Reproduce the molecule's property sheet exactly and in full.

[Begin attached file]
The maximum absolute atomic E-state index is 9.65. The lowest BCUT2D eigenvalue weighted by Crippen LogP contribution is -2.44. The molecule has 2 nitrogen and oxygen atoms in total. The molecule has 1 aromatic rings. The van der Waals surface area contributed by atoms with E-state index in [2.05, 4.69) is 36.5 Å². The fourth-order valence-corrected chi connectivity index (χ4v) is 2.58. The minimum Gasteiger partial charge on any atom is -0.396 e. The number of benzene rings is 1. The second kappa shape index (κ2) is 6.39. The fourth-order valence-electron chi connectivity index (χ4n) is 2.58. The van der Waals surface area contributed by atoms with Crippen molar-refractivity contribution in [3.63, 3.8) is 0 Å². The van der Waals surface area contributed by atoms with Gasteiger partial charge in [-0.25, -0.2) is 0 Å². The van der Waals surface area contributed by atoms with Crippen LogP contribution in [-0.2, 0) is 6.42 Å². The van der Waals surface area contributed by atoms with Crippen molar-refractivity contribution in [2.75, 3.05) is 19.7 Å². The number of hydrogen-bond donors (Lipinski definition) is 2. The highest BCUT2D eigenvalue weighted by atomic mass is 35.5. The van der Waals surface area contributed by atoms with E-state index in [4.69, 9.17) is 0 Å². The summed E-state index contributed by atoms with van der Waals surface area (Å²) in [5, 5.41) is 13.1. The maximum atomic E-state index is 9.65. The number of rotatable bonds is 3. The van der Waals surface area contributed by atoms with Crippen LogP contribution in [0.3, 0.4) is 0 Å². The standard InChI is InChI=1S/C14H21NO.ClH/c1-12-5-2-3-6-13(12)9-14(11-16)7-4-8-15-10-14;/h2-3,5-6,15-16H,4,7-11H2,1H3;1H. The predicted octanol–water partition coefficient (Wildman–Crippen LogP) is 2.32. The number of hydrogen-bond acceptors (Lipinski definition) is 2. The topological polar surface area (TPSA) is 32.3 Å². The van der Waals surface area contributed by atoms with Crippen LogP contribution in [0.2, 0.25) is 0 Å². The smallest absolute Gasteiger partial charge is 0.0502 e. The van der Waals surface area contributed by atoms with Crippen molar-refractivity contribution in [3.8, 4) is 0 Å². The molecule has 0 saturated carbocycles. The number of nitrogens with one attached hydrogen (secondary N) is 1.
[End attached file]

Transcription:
The maximum absolute atomic E-state index is 9.65. The lowest BCUT2D eigenvalue weighted by Crippen LogP contribution is -2.44. The molecule has 2 nitrogen and oxygen atoms in total. The molecule has 1 aromatic rings. The van der Waals surface area contributed by atoms with E-state index in [2.05, 4.69) is 36.5 Å². The fourth-order valence-corrected chi connectivity index (χ4v) is 2.58. The minimum Gasteiger partial charge on any atom is -0.396 e. The number of benzene rings is 1. The second kappa shape index (κ2) is 6.39. The fourth-order valence-electron chi connectivity index (χ4n) is 2.58. The van der Waals surface area contributed by atoms with Crippen molar-refractivity contribution in [3.63, 3.8) is 0 Å². The van der Waals surface area contributed by atoms with Gasteiger partial charge in [-0.25, -0.2) is 0 Å². The van der Waals surface area contributed by atoms with Crippen LogP contribution in [-0.2, 0) is 6.42 Å². The van der Waals surface area contributed by atoms with Crippen molar-refractivity contribution in [2.75, 3.05) is 19.7 Å². The number of hydrogen-bond donors (Lipinski definition) is 2. The highest BCUT2D eigenvalue weighted by atomic mass is 35.5. The van der Waals surface area contributed by atoms with E-state index in [4.69, 9.17) is 0 Å². The summed E-state index contributed by atoms with van der Waals surface area (Å²) in [5, 5.41) is 13.1. The maximum atomic E-state index is 9.65. The number of rotatable bonds is 3. The van der Waals surface area contributed by atoms with Crippen LogP contribution in [0.3, 0.4) is 0 Å². The standard InChI is InChI=1S/C14H21NO.ClH/c1-12-5-2-3-6-13(12)9-14(11-16)7-4-8-15-10-14;/h2-3,5-6,15-16H,4,7-11H2,1H3;1H. The predicted octanol–water partition coefficient (Wildman–Crippen LogP) is 2.32. The number of hydrogen-bond acceptors (Lipinski definition) is 2. The topological polar surface area (TPSA) is 32.3 Å². The van der Waals surface area contributed by atoms with Crippen LogP contribution in [0.2, 0.25) is 0 Å². The smallest absolute Gasteiger partial charge is 0.0502 e. The van der Waals surface area contributed by atoms with Crippen molar-refractivity contribution in [3.8, 4) is 0 Å². The molecule has 0 saturated carbocycles. The number of nitrogens with one attached hydrogen (secondary N) is 1.